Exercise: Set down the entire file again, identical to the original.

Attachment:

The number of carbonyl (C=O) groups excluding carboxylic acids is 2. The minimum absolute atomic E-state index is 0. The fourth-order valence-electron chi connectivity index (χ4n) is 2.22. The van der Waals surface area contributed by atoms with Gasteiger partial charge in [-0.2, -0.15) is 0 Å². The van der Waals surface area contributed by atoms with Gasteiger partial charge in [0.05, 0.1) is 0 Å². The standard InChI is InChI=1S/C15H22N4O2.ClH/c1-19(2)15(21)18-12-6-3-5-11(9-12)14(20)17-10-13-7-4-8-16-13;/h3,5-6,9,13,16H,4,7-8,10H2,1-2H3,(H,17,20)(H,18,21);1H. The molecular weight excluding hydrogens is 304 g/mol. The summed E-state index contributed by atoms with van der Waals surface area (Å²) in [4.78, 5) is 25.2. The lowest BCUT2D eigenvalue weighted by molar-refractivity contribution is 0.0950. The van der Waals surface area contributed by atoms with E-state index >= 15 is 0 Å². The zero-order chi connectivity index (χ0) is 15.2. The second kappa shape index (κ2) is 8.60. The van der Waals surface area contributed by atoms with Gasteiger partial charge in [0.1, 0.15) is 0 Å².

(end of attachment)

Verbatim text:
The number of carbonyl (C=O) groups excluding carboxylic acids is 2. The minimum absolute atomic E-state index is 0. The fourth-order valence-electron chi connectivity index (χ4n) is 2.22. The van der Waals surface area contributed by atoms with Gasteiger partial charge in [-0.2, -0.15) is 0 Å². The van der Waals surface area contributed by atoms with Gasteiger partial charge in [0.05, 0.1) is 0 Å². The standard InChI is InChI=1S/C15H22N4O2.ClH/c1-19(2)15(21)18-12-6-3-5-11(9-12)14(20)17-10-13-7-4-8-16-13;/h3,5-6,9,13,16H,4,7-8,10H2,1-2H3,(H,17,20)(H,18,21);1H. The molecular weight excluding hydrogens is 304 g/mol. The summed E-state index contributed by atoms with van der Waals surface area (Å²) in [4.78, 5) is 25.2. The lowest BCUT2D eigenvalue weighted by molar-refractivity contribution is 0.0950. The van der Waals surface area contributed by atoms with E-state index >= 15 is 0 Å². The zero-order chi connectivity index (χ0) is 15.2. The second kappa shape index (κ2) is 8.60. The van der Waals surface area contributed by atoms with Gasteiger partial charge in [0.1, 0.15) is 0 Å².